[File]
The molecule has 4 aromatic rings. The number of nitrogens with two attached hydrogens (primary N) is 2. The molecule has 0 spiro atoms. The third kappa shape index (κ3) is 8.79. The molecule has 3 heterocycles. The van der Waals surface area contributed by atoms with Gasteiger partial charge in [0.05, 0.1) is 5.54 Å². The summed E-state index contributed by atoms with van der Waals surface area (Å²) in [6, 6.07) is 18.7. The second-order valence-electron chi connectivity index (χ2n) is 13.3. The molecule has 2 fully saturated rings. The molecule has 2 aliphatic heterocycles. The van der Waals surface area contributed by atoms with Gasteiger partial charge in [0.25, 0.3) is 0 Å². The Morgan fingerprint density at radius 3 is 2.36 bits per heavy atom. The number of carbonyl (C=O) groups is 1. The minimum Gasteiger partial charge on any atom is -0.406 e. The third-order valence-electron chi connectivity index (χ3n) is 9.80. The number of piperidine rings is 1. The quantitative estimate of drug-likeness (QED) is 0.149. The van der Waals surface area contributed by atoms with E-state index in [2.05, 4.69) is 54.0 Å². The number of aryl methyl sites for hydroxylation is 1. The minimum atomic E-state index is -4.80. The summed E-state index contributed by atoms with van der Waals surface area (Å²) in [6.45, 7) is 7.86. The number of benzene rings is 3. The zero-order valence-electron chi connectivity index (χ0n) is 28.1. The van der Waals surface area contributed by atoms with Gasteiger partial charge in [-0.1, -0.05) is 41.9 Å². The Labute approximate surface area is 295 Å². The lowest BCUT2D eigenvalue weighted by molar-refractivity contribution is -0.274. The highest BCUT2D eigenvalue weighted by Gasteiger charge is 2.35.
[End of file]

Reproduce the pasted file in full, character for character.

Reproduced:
The molecule has 4 aromatic rings. The number of nitrogens with two attached hydrogens (primary N) is 2. The molecule has 0 spiro atoms. The third kappa shape index (κ3) is 8.79. The molecule has 3 heterocycles. The van der Waals surface area contributed by atoms with Gasteiger partial charge in [0.05, 0.1) is 5.54 Å². The summed E-state index contributed by atoms with van der Waals surface area (Å²) in [6, 6.07) is 18.7. The second-order valence-electron chi connectivity index (χ2n) is 13.3. The molecule has 2 fully saturated rings. The molecule has 2 aliphatic heterocycles. The van der Waals surface area contributed by atoms with Gasteiger partial charge in [0.25, 0.3) is 0 Å². The Morgan fingerprint density at radius 3 is 2.36 bits per heavy atom. The number of carbonyl (C=O) groups is 1. The minimum Gasteiger partial charge on any atom is -0.406 e. The third-order valence-electron chi connectivity index (χ3n) is 9.80. The number of piperidine rings is 1. The quantitative estimate of drug-likeness (QED) is 0.149. The van der Waals surface area contributed by atoms with E-state index in [2.05, 4.69) is 54.0 Å². The number of aryl methyl sites for hydroxylation is 1. The minimum atomic E-state index is -4.80. The summed E-state index contributed by atoms with van der Waals surface area (Å²) in [6.45, 7) is 7.86. The number of benzene rings is 3. The zero-order valence-electron chi connectivity index (χ0n) is 28.1. The van der Waals surface area contributed by atoms with Gasteiger partial charge in [-0.1, -0.05) is 41.9 Å². The Labute approximate surface area is 295 Å². The lowest BCUT2D eigenvalue weighted by molar-refractivity contribution is -0.274. The highest BCUT2D eigenvalue weighted by Gasteiger charge is 2.35.